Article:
The blockchain was integrated with IoT devices for evaluating and monitoring essential tremor disease; herein, patients were able to use their smartphones to report their location and activity, self-evaluate their disease activity, and log aggravating and relieving factors, in addition to the data from their smartwatches and multiple air systems, providing a holistic view of their disease status. The authors concluded that blockchains resulted in increased efficiency, scalability, decreased cost, and flexibility in data access management . Other studies have employed IoT devices and blockchains for patient monitoring [ , ]. They have created systems that can analyze and manage medical sensor data as well as send alerts based on patient-customized threshold values and abnormal patterns using smart contracts while simultaneously integrating the data into the patients’ EHRs.
The last 3 studies [- ] focused more on the application of blockchains in biomedical research and clinical trials providing proof-of-concept frameworks featuring customized smart contracts, which allowed for more control over data access depending on researcher privilege levels and patient-controlled authorization. Researchers have also incorporated additional security measures such as biometric verification for physician access. Additionally, blockchains have been used as a solution for continuous trial monitoring by clinics, financial sponsors, and participants.
Blockchains are instrumental in many clinical and research domains. Therefore, some governments are exploring the option of having a nationwide blockchain for the EHRs of all their citizens. Estonia is the first country in the world with a digital health care ecosystem for EHRs based on blockchain technology and has provided the world with a model for data integrity and efficiency. Some other countries are in the process of adopting blockchains at the macroscopic level to reduce health care waste, increase efficiency, and ultimately improve outcomes. However, besides the conventional risks of technological failure, scalability remains a challenge; for instance, conducting 800 transactions per second for hyperledgers using blockchains to store continuous telemetry data is not yet practical. Nonetheless, researchers hope that with the current advances in technology, specific solutions for storage optimization and redesigning of blockchain will be available soon . One additional study [ ] evaluated the performance of a blockchain-based online machine learning tool available on the internet called ExplorerChain, which uses 3 separate and different data sets (myocardial infarction, cancer biomarkers, and length of hospitalization). The study concluded that the performance of ExplorerChain was as good as the central server–based algorithm while providing the benefits of a distributed model. Nevertheless, the tradeoff with some of those benefits was the cost of efficiency. However, with the rise of supercomputers, the costs associated with running a blockchain are likely to decrease over time.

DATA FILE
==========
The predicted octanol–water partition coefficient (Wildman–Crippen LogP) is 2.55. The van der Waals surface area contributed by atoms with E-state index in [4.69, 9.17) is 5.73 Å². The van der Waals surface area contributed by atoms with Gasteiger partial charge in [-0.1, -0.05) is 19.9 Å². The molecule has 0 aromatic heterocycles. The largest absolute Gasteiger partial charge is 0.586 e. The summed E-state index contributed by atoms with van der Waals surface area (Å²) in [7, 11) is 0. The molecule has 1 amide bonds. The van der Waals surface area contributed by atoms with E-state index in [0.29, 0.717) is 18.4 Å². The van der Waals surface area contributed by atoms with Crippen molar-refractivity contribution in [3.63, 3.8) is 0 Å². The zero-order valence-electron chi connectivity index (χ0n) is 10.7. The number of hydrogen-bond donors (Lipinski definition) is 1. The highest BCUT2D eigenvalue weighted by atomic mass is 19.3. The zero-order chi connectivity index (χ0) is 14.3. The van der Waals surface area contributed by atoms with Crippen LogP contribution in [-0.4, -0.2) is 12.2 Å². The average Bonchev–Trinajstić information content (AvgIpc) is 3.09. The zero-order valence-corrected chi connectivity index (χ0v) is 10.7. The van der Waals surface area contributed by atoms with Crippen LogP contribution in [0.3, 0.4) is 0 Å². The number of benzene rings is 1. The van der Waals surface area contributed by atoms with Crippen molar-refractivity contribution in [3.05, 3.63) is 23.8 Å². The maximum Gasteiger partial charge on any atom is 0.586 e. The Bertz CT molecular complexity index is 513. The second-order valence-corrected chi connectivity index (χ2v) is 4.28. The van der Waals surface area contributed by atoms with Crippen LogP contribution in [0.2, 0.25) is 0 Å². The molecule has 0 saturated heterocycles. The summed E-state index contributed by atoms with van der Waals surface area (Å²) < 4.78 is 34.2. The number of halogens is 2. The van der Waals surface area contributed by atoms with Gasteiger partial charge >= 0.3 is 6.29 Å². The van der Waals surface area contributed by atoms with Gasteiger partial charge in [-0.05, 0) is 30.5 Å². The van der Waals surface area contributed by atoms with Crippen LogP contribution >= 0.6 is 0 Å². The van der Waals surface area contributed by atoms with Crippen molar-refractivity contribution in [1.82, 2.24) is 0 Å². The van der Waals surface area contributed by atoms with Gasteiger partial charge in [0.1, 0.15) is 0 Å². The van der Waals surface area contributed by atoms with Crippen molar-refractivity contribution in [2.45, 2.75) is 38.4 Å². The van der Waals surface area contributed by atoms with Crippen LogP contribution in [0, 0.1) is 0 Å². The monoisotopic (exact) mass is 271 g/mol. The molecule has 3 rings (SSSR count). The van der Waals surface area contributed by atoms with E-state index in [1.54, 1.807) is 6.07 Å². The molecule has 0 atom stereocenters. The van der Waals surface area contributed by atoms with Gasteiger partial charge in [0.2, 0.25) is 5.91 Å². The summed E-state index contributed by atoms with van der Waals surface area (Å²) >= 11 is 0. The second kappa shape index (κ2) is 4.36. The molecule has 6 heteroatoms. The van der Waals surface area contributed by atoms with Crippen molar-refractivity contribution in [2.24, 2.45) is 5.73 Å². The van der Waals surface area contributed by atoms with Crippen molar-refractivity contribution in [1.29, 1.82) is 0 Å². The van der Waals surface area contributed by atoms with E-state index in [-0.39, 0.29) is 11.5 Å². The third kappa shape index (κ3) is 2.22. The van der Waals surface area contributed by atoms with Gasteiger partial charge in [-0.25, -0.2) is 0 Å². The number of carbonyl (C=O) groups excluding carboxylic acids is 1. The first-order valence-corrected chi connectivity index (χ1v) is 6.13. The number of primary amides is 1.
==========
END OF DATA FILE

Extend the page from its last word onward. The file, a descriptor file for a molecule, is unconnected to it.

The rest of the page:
Let us return to the unfortunate cases of Khaled and Chenoa. Imagine that they lived in a digitalized nation (ie, a smart country as opposed to a smart city), where all the EHRs were on a private or a consortium-based blockchain.
|Platform or model
|Method (blockchain interface and IoTa device)
|Zhou et al 
|Med-PPPHIS: blockchain-based personal healthcare information system for national physique monitoring and scientific exercise guiding
|Med-PPPHIS and Med-DLattice blockchain
|Chronic disease management: physique monitoring
|Chronic disease management target; scientific and personalized exercise prescriptions (electronic prescriptions), providing users with safe, effective, and private scientific health guidance for the management of chronic diseases
|Web portal and mostly self-developed medical IoT devices such as health sign monitoring equipment, heart rate monitor, and intelligent fitness equipment
|Hylock and Zeng 
|A blockchain framework for patient-centered health records and exchange (HealthChain): evaluation and proof-of-concept study
|Patient-centered blockchain framework
|Smart contracts, proxy re-encryption, revocable access, and patient-centered framework
|Zheng et al 
|Accelerating health data sharing: a solution based on the Internet of Things and distributed ledger technologies
|Remote diagnosis of essential tremor disease